-Was to be of good standing, full of the Spirit and of wisdom?

-Because in God’s kingdom,

-There is no such thing as a menial task,

-Because everything we do is done for the glory of our Lord and Saviour.

-And what fruit did Stephen’s ministry bear? Acts 6:7;

“The word of God continued to spread; the number of the disciples increased greatly in Jerusalem, and a great many of the priests became obedient to the faith.” Acts 6:7

 

-Like Stephen the next ‘table waiter’ we’re introduced to is Philip.

-And just like Stephen,

-Philip moves rapidly from administration to evangelism.

-Because of Stephen’s death,

-A great persecution arose against the church,

-That scattered the believers out across Judaea and Samaria.

-Do you recognise those two places?

-At the beginning of Acts Jesus said;

“You will receive power when the Holy Spirit has come upon you; and you will be my witnesses in Jerusalem, in all Judea and Samaria, and to the ends of the earth.” Acts 1:8

-Jerusalem was the capital where Jesus was crucified and resurrected.

-It was the centre of Jewish religion and culture.

-It was located in Judea,

-Which was pretty much the physical boundaries of the Jewish nation.

-Out from that was Samaria.

-Samaria was once part of the twelve tribes that made up ancient Israel.

-After Solomon died they split from the two southern tribes that made up Judea.

-But because of their rebellion against God,

-Samaria was invaded by the Assyrians who had a policy of deportation and repopulation,

-That mixed up the ethnic, cultural and religious characteristics of every nation they conquered.

-If you ever wondered why the Samaritans had such a bad rap with the Jews,

-That was the reason.

-They were considered interbred pagans who had no part in the kingdom of God.

-After Samaria you went out to the ends of the earth,

-To totally pagan territory populated with idol worshippers and the profligate.

-And true to that promise of Jesus,

-Philip leaves Jerusalem and Judea and preaches the good news powerfully in Samaria.

 

-Then we come to our reading in v26 with a command from an angel of the Lord;

“Get up and go towards the south to the road that goes down from Jerusalem to Gaza.’ (This is a wilderness road.)” Acts 8:26

-Maybe to emphasise the divine plan that’s unfolding in the spread of the church,

-Luke adds that little note,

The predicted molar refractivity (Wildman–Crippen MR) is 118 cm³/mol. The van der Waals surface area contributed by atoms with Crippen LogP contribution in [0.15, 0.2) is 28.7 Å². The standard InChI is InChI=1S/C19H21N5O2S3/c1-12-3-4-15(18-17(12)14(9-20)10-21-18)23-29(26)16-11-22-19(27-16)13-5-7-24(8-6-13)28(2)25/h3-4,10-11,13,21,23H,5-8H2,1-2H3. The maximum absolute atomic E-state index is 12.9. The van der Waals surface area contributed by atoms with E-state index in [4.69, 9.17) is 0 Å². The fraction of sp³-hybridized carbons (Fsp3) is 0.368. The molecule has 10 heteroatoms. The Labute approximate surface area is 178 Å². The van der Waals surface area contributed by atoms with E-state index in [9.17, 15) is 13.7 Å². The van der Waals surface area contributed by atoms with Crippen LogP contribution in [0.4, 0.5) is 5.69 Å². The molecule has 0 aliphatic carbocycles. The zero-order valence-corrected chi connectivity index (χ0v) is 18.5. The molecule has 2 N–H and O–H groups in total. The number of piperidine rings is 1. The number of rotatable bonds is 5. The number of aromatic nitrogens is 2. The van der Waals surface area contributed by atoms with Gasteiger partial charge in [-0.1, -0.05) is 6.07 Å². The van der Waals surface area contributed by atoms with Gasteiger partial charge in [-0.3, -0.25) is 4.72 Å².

-‘This is a wilderness road.’

-What would you expect to find on a desert road winding through a wilderness?

-Well Philip finds a very high ranking court official of the Queen of Ethiopia riding home in a chariot.

-What are the chances of that?

-The Holy Spirit then said to Philip;

“Go over to this chariot and join it.” Acts 8:29

-As he gets closer he hears the Ethiopian reading a passage of Isaiah from a scroll,

-And strikes up a conversation with a question;

“Do you understand what you are reading?” Acts 8:30

-Well again to cut the story short,

-Philip explains that the quote refers to Jesus.

-No doubt Philip would have pointed out to the Ethiopian how that whole chapter of Isaiah 53,

-Was a prophecy about the atoning death and resurrection of Jesus.

-Although this servant of the Lord was rejected,

-It was all part of God’s plan to bring forgiveness of sins and new life to those who believed.

-Jesus was despised, rejected and crucified by his own people,

-But God raised him back to life.

-The Ethiopian is so moved by the scripture and Philip’s explanation that he says;

“Look, here is water! What is to prevent me from being baptized?’ 38 He commanded the chariot to stop, and both of them, Philip and the eunuch, went down into the water, and Philip baptized him.” Acts 8:37-38

-When they came up out of the water the Spirit snatched Philip away,

-And the courtier headed home rejoicing.

 

-We don’t have any idea how much of the book of Isaiah the Ethiopian had in his scroll.

-One bible book could actually be made up of three or four scrolls.

-But if that court official had the last scroll of Isaiah,